I spent a fab weekend in my favorite part of Ohio, Adams and Scioto counties. You can toss a rock into Kentucky from the southern lip of these counties, which are separated from the Bluegrass State by the Ohio River.
We had a major botanical and whatever else we see foray yesterday in Adams County, and saw plenty. I returned with well over 500 photos on my card, and some are keepers. Some extraordinary botanical spectacles were encountered, and I'll share some pics later.
Janet Creamer came down today, and we poked around Shawnee State Forest and adjacent Adams County. More good finds were made, and I'll share my favorite below.
This is a Grapevine Epimenis, Psychomorpha epimenis. Looks like a butterfly, and is often a stumper for people who think that it is and become perplexed when they can't find it in their butterfly guides. It's actually a showy daytime flying moth, in the owlet moth family. Their larvae eat things in the Vitaceae, or grape family, as you may have guessed by the name.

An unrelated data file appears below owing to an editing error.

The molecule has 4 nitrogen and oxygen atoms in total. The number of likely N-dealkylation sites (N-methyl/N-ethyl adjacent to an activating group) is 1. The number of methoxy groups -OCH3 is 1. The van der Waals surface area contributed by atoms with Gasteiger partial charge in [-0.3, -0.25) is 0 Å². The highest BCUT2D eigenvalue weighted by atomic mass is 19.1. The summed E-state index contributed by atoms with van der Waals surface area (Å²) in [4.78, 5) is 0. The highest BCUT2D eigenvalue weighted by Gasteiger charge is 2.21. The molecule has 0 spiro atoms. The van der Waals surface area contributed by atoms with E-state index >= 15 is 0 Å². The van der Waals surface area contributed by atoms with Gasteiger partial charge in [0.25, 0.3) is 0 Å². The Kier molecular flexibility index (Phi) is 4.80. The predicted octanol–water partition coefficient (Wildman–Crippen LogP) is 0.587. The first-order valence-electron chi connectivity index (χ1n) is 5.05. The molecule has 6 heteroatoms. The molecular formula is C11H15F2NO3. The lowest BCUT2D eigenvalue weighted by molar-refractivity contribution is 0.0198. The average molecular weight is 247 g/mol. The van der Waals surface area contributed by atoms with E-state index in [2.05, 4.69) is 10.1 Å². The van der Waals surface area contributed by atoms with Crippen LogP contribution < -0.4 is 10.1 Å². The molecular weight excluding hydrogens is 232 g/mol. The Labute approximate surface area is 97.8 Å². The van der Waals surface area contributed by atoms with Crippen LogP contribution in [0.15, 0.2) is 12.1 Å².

I like these moths a lot, but it wasn't my favorite of the day. After burning up quite a few pixels on the thing, I had turned and was walking elsewhere when Janet began blubbering insensibly. I figured this could mean but one thing, and whirled around to find a tiny gem of a butterfly staring me in the face - the primary reason that I had gone to this Adams County backwater.
Bingo! While we were focused on the moth, a Juniper Hairstreak, Callophrys gryneus, had flown in nearby and begun lapping up minerals. These nickel-sized little devils have eluded me ever since I became interested in butterflies, so it was quite the thrill to finally catch up to one. Mark Zloba put me onto this site - thank you Mark! - and I had looked here before, but it was always raining or otherwise unsuitable for butterflying.
Juniper Hairstreaks are somewhat rare and local in Ohio, and Adams County is probably their epicenter. You'd think they would be all over the place down there, given the abundance of Red Cedar, Juniperus virginiana, which is their host plant.